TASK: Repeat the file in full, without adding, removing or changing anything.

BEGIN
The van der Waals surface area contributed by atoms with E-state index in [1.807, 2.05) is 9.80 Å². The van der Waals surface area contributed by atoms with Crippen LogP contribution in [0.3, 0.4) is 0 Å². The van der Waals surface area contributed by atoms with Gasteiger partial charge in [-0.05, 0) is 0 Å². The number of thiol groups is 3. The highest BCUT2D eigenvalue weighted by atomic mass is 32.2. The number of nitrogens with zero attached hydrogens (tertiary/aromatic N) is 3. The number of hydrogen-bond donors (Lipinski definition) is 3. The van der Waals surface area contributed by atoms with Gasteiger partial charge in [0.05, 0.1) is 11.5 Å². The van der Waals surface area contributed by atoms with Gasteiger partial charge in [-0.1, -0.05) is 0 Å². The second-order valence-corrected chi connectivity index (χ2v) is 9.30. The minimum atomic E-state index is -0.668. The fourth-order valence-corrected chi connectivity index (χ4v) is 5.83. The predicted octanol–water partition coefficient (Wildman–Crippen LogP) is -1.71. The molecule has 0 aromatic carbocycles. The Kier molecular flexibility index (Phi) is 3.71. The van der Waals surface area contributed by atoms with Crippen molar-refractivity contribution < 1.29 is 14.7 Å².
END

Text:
The van der Waals surface area contributed by atoms with E-state index in [1.807, 2.05) is 9.80 Å². The van der Waals surface area contributed by atoms with Crippen LogP contribution in [0.3, 0.4) is 0 Å². The van der Waals surface area contributed by atoms with Gasteiger partial charge in [-0.05, 0) is 0 Å². The number of thiol groups is 3. The highest BCUT2D eigenvalue weighted by atomic mass is 32.2. The number of nitrogens with zero attached hydrogens (tertiary/aromatic N) is 3. The number of hydrogen-bond donors (Lipinski definition) is 3. The van der Waals surface area contributed by atoms with Gasteiger partial charge in [0.05, 0.1) is 11.5 Å². The van der Waals surface area contributed by atoms with Gasteiger partial charge in [-0.1, -0.05) is 0 Å². The second-order valence-corrected chi connectivity index (χ2v) is 9.30. The minimum atomic E-state index is -0.668. The fourth-order valence-corrected chi connectivity index (χ4v) is 5.83. The predicted octanol–water partition coefficient (Wildman–Crippen LogP) is -1.71. The molecule has 0 aromatic carbocycles. The Kier molecular flexibility index (Phi) is 3.71. The van der Waals surface area contributed by atoms with Crippen molar-refractivity contribution < 1.29 is 14.7 Å².